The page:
October is Domestic Violence Awareness Month, and organizations across the country are drawing awareness to the issue and sponsoring events designed to help survivors as well as those trapped in abusive relationships.
Domestic violence is a national epidemic; the National Coalition Against Domestic Violence reports 1 in 3 women and 1 in 4 men will face some physical violence in a relationship. Severe physical violence affects 1 in 5 women and 1 in 7 men; 1 in 7 women and 1 in 18 men are victims of severe stalking by an intimate partner.
In Scottsdale, Arizona, police are commemorating the month by encouraging those with outstanding warrants for domestic violence to turn themselves in. Beginning October 21, the Scottsdale police force will begin actively seeking those with outstanding warrants.
In Orlando, Florida, Harbor House of Central Florida is building a new domestic violence shelter. In Skowhegan, Maine, a candlelight vigil honored the victims of domestic violence. The National Resource Center on Domestic Violence provides an updated list of local events here.Anorexia has the highest mortality rate of any mental health issue, killing about 4% of its victims. It is also difficult to treat, and a study published in Nature Neuroscience may help explain why. According to the study, the food deprivation of anorexia may not be due to intense willpower, but is instead the result of a well-developed habit. Brain scans of 21 women with anorexia and 21 women without anorexia revealed more activity in the area of the brain involved with habitual behavior for people with the eating disorder.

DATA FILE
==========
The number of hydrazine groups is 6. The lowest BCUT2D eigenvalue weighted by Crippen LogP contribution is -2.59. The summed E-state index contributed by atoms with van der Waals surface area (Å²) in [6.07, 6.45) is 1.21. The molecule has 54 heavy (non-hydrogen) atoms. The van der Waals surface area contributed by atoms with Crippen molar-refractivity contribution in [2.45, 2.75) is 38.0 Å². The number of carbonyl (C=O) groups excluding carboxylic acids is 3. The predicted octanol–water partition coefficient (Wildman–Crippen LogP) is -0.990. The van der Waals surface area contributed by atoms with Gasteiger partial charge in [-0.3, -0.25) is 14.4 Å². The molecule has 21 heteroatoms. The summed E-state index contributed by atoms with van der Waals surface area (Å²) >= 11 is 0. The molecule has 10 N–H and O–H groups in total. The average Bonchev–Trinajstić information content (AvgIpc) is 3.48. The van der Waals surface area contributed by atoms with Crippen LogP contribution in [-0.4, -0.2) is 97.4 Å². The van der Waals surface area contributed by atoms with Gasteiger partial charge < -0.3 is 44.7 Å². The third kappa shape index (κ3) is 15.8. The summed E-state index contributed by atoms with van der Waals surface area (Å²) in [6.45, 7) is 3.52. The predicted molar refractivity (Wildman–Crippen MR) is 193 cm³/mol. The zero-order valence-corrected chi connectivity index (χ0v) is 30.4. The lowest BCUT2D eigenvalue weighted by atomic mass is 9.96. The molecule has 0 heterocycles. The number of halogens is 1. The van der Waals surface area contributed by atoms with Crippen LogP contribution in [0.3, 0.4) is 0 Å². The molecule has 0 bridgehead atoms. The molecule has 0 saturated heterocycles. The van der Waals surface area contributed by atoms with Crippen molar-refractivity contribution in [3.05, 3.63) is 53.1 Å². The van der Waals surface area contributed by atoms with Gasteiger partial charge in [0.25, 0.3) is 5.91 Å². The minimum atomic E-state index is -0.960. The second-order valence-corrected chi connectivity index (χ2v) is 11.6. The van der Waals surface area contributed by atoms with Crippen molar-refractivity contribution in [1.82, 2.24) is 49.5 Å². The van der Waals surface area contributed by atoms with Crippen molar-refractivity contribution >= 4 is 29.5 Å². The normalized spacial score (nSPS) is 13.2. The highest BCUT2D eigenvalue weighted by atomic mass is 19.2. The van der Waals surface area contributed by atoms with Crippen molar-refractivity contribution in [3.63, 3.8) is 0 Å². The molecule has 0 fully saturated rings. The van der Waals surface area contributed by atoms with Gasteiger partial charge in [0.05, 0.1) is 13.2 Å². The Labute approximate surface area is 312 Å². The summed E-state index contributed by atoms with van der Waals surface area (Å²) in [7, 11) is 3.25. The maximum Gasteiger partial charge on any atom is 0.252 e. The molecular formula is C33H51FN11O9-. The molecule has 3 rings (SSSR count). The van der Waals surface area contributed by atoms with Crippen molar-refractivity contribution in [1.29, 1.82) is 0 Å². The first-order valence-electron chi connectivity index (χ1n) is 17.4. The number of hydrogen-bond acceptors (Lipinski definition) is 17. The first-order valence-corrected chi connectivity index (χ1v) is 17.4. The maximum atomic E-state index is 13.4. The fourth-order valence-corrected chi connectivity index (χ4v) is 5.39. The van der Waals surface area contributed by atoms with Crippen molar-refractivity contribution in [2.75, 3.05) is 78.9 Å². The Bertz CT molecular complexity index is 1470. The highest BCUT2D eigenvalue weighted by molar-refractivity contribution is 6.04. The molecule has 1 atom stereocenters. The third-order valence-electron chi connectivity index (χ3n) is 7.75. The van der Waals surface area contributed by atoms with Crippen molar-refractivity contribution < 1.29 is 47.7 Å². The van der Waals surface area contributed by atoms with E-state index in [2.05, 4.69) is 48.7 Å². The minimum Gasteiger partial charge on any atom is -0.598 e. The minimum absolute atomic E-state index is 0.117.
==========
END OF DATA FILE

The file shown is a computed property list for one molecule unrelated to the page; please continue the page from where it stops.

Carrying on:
Government regulations require warning labels on a number of potentially addictive substances, including tobacco, alcohol, and some drugs. Now, a group of psychologists at Bournemouth University in the United Kingdom say smartphones should also come with warning labels, highlighting the risks of excessive use. In a study published in March, researchers found 80% of 72 adult technology users supported warning labels.
A nationally representative survey suggests pediatricians may be the first line of defense against childhood mental health issues. Thirty-five percent of children who received mental health care over the past year saw only a pediatrician, with 26% seeing only psychiatrists and 15% seeing only psychologists or social workers.
Being born in the summer may be better for your health, according to a study that looked at 450,000 births in the United Kingdom between 1946 and 1975. Researchers found summer babies had higher birth rates and later puberty—two factors that correlate with better health in adulthood.
The Kentucky Board of Examiners of Psychology can’t stop John Rosemond’s column, according to a federal judge. Rosemond, who is the nation’s longest-running newspaper columnist, markets himself as a family psychologist and offers advice on parenting issues and other dilemmas. He is licensed in North Carolina, but not in Kentucky. On those grounds, the Board sought to have his column removed, arguing that it was unprotected “professional speech” subject to regulation.
The University of Texas is debating whether to allow students to carry guns on campus, but a group of psychology professors have spoken out against the idea. Alongside 550 other faculty members, the professors stated they would not allow concealed guns in their classrooms, arguing that guns create safety issues and other problems.
Psychological well-being can affect the performance of all athletes, including triathletes. As many triathletes prepare for next year’s events, Triathlete highlights the need for athletes to manage emotions and monitor how they affect performance.
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